One thing I am curious about is how the dutch insulated the steel hull inside. I'm in the process of opening up the interior of mine so I can thermo paint, and then two part fire retardant foam over that. Fortunately my builder (Kanter in Canada) left me the access to do so. A bit time consuming, but can't beat it in the long run. Exposed interior Steel will drip like a faucet in the frigid north from condensation.

Two more things then I'll quit You can get something called "The Right Stuff" at auto parts stores, i.e. rust converter. Handy to treat abraded areas until you can get around to refinish them. It's also really useful when you're dealing with rust in an area you can't quite get to any other way, the liquid will 'flow' into the area and stop the corrosion. Even makes a decent primer once dry.

The other thing is "SNowbol" or equivalent, toilet cleaner containing around 14 to 20 percent hydrochoric acid. Don't go nuts with this stuff, but it is an amazing cleaner and if you need too, you can soak rusted fittings in it and it will take them down to bright metal. Keep some baking soda on hand for neutralizing when you're done. Costs about 1.00 or 1.50 at the Dollar type stores...get a bunch of it Cleans epoxy and top coats like crazy (just rinse well) HOWEVER...don't let it run down un neutralized onto your bottom coats... forewarned LOL. Arm & Hammer is your FRIEND

Now ANNE, as for the 'start small' philosophy..well, in my mind you have to determine first whether you're really going to like sailing or not. Best to do that on someone else's boats Make some friends around the marinas- they're always looking to take someone out to show off, need some extra crew, or even just genuinely like you and enjoy your company Get on a bunch of different types of boats and have some fun, see if you like it. If you do, go straight to the boat you want..life is too short at sixty-ish to be trading around in boats.

seer



Quote:
Originally Posted by jheldatksuedu View Post
I tend to agree with the space issues addressed with Philip, my comment about start small has to be tempered with it coming from a solo sailer, mostly not needing to get away from somebody and needing space. I did spend three months with a gal on board when I brought my 30 ft boat from the great lakes to Mobile by the river system. To my knowledge it was not a problem, but I'm sure it's different on a river with things to constantly watch than being on the open sea. I've moved up in size because I've decided I need more stuff to spend years on a boat, I wanted one to have a better chance to survive ocean crossings and to circumnavigate. The one I have now has been around once before, it knows the way and has proved it can handle it. I also have included room for a family of four or so that I've yet to find but plan on.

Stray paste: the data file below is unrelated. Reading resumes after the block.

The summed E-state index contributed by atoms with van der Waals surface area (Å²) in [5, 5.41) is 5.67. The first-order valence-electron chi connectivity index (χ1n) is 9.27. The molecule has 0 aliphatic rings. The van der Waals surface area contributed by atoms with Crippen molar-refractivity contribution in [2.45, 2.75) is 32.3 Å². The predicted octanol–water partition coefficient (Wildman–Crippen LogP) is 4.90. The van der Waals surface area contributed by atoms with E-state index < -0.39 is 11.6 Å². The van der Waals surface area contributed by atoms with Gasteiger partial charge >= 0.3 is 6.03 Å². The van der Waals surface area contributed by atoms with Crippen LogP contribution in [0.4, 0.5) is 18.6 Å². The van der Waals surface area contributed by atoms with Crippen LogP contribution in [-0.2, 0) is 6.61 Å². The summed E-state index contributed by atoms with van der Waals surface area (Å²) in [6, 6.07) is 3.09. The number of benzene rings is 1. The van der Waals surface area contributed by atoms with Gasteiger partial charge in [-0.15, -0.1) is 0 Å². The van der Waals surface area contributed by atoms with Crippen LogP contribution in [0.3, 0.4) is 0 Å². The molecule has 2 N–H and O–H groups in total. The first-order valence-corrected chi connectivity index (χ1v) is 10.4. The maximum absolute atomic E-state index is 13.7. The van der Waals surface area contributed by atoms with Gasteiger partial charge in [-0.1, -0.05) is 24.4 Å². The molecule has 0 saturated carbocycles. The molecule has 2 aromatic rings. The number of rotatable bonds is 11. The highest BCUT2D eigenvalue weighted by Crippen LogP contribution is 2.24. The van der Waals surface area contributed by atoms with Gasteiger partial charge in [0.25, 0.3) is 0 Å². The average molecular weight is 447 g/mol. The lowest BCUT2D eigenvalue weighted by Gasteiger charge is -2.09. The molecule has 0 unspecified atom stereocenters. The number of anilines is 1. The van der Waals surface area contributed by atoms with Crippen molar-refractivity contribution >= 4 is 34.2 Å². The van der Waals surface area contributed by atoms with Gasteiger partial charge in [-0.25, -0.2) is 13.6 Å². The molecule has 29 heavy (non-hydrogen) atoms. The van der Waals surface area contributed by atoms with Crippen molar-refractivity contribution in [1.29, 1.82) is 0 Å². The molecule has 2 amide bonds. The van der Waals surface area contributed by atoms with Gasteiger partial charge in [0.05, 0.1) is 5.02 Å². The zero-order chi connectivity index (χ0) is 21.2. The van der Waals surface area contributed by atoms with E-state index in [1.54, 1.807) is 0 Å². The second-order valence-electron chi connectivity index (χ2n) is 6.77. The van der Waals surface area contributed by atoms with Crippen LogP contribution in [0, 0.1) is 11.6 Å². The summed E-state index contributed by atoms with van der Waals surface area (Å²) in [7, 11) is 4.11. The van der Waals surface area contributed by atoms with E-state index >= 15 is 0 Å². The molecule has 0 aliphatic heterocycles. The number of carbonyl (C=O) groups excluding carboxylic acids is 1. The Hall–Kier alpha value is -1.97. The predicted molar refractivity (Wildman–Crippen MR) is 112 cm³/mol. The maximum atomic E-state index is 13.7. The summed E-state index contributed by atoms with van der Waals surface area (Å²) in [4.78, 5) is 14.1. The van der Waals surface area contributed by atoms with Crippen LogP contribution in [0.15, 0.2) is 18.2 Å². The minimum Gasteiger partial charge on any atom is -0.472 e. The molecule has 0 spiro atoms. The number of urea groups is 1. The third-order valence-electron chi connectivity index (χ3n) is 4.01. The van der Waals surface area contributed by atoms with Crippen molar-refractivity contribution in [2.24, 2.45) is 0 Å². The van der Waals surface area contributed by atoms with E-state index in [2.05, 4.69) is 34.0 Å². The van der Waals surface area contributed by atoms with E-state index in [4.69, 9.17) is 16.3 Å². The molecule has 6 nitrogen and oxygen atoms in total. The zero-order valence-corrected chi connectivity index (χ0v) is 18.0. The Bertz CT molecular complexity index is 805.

Basically the idea to start small is intended to let you find out who you are and what you need without breaking the bank.
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Old 30-12-2007, 11:18   #97
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Just a few observations: STEEL CONSTRUCTION -

Not only is it much safer/stronger in the event of a collision/grounding, it is actually much easier to repair than frp. Try to get hull damge repaired to a cored-hull with molded liner in the developed world, let alone most preferred cruising destinations. You can always find someone with oxy-acetylene torches and steel plate/rod, even in the third world.

The interior bulkheads/joinerwork are not structural and can be easily modified should you wish to change some interior details.

There is no hull-deck joint to leak/twist, nor is there a need to caulk chainplates.

Deck hardware can be installed/relocated without worry about the core material underneath, frequently without backing plates.

No deck delamination, no osmotic blisters.

The negatives are weight (steel really isn't recommended for anything below 30 feet LOA) and corrosion. It is absolutely essential that the boat be designed and constructed using strategies/equipment to minimize the same - and with current coatings, construction techniques and items such as isolation transformers the steel boat has become much less problematic in that regard (certainly less difficult than repairing osmotic blisters/deck delamination).

PILOT HOUSES/ SOLID DODGERS

Not just useful in cold climates. Try taking an offshore passage in bad conditions, being forced to spend watches in a windy, wet and yes, dangerous open cockpit with occasional boarding seas. Compare that with the remaining in a dry, warm and yes, safe steering station where your radio, chartplotter and paper charts are at hand. The advantages are not merely related to comfort, but to remaining alert and being both physically and mentally able to cope with situations as they arise.